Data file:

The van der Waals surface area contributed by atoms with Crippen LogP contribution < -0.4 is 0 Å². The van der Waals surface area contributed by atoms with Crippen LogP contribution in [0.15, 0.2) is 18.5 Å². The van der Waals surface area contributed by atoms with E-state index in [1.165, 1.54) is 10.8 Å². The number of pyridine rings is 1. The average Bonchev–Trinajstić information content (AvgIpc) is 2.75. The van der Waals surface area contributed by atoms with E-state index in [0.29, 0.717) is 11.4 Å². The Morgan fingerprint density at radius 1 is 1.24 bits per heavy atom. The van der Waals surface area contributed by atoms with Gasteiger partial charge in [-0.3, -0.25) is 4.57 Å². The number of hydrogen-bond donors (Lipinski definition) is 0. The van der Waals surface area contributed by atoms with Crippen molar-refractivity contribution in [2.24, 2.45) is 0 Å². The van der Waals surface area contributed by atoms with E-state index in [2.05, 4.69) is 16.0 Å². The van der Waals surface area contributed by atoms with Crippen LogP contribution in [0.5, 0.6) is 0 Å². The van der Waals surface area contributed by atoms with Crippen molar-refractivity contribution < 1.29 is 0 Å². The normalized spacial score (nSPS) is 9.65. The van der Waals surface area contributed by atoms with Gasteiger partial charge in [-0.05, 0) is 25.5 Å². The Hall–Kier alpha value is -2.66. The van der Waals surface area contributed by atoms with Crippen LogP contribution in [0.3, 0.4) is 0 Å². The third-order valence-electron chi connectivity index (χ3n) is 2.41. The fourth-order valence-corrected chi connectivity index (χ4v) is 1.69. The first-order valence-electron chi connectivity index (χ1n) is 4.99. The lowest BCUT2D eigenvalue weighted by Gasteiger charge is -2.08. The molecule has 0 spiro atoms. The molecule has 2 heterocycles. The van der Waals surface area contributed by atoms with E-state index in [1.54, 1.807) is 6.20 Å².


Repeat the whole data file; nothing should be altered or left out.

The van der Waals surface area contributed by atoms with Crippen LogP contribution < -0.4 is 0 Å². The van der Waals surface area contributed by atoms with Crippen LogP contribution in [0.15, 0.2) is 18.5 Å². The van der Waals surface area contributed by atoms with E-state index in [1.165, 1.54) is 10.8 Å². The number of pyridine rings is 1. The average Bonchev–Trinajstić information content (AvgIpc) is 2.75. The van der Waals surface area contributed by atoms with E-state index in [0.29, 0.717) is 11.4 Å². The Morgan fingerprint density at radius 1 is 1.24 bits per heavy atom. The van der Waals surface area contributed by atoms with Gasteiger partial charge in [-0.3, -0.25) is 4.57 Å². The number of hydrogen-bond donors (Lipinski definition) is 0. The van der Waals surface area contributed by atoms with Crippen molar-refractivity contribution in [2.24, 2.45) is 0 Å². The van der Waals surface area contributed by atoms with E-state index in [2.05, 4.69) is 16.0 Å². The van der Waals surface area contributed by atoms with Crippen LogP contribution in [0.5, 0.6) is 0 Å². The van der Waals surface area contributed by atoms with Crippen molar-refractivity contribution < 1.29 is 0 Å². The normalized spacial score (nSPS) is 9.65. The van der Waals surface area contributed by atoms with Gasteiger partial charge in [-0.05, 0) is 25.5 Å². The Hall–Kier alpha value is -2.66. The van der Waals surface area contributed by atoms with Crippen LogP contribution in [0.3, 0.4) is 0 Å². The third-order valence-electron chi connectivity index (χ3n) is 2.41. The fourth-order valence-corrected chi connectivity index (χ4v) is 1.69. The first-order valence-electron chi connectivity index (χ1n) is 4.99. The lowest BCUT2D eigenvalue weighted by Gasteiger charge is -2.08. The molecule has 0 spiro atoms. The molecule has 2 heterocycles. The van der Waals surface area contributed by atoms with E-state index in [1.54, 1.807) is 6.20 Å².